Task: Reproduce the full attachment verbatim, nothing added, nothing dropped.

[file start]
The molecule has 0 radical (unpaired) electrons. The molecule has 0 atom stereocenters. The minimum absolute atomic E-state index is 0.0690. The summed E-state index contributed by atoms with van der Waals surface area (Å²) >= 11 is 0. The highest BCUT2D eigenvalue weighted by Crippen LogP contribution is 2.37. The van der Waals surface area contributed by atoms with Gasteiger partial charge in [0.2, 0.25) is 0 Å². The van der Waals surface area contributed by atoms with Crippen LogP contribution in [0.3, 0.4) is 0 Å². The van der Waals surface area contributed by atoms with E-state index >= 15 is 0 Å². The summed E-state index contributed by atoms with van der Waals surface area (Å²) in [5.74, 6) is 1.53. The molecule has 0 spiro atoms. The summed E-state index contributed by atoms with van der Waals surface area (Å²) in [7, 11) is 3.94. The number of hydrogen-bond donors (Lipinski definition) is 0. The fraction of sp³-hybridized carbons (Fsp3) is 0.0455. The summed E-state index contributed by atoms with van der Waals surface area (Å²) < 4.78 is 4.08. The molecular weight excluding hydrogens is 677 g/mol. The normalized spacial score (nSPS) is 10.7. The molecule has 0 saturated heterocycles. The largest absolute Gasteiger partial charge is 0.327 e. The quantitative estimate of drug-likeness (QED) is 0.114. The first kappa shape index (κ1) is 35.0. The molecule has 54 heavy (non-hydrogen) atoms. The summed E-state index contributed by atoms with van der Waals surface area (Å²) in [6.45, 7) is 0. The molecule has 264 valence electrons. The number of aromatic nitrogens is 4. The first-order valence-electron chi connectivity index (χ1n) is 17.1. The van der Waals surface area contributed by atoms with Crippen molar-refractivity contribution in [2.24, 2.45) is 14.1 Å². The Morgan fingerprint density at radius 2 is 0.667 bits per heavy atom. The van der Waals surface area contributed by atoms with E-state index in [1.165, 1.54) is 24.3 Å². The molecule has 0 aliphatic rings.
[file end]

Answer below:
The molecule has 0 radical (unpaired) electrons. The molecule has 0 atom stereocenters. The minimum absolute atomic E-state index is 0.0690. The summed E-state index contributed by atoms with van der Waals surface area (Å²) >= 11 is 0. The highest BCUT2D eigenvalue weighted by Crippen LogP contribution is 2.37. The van der Waals surface area contributed by atoms with Gasteiger partial charge in [0.2, 0.25) is 0 Å². The van der Waals surface area contributed by atoms with Crippen LogP contribution in [0.3, 0.4) is 0 Å². The van der Waals surface area contributed by atoms with E-state index >= 15 is 0 Å². The summed E-state index contributed by atoms with van der Waals surface area (Å²) in [5.74, 6) is 1.53. The molecule has 0 spiro atoms. The summed E-state index contributed by atoms with van der Waals surface area (Å²) in [7, 11) is 3.94. The number of hydrogen-bond donors (Lipinski definition) is 0. The fraction of sp³-hybridized carbons (Fsp3) is 0.0455. The summed E-state index contributed by atoms with van der Waals surface area (Å²) < 4.78 is 4.08. The molecular weight excluding hydrogens is 677 g/mol. The normalized spacial score (nSPS) is 10.7. The molecule has 0 saturated heterocycles. The largest absolute Gasteiger partial charge is 0.327 e. The quantitative estimate of drug-likeness (QED) is 0.114. The first kappa shape index (κ1) is 35.0. The molecule has 54 heavy (non-hydrogen) atoms. The summed E-state index contributed by atoms with van der Waals surface area (Å²) in [6.45, 7) is 0. The molecule has 264 valence electrons. The number of aromatic nitrogens is 4. The first-order valence-electron chi connectivity index (χ1n) is 17.1. The van der Waals surface area contributed by atoms with Crippen molar-refractivity contribution in [2.24, 2.45) is 14.1 Å². The Morgan fingerprint density at radius 2 is 0.667 bits per heavy atom. The van der Waals surface area contributed by atoms with E-state index in [1.165, 1.54) is 24.3 Å². The molecule has 0 aliphatic rings.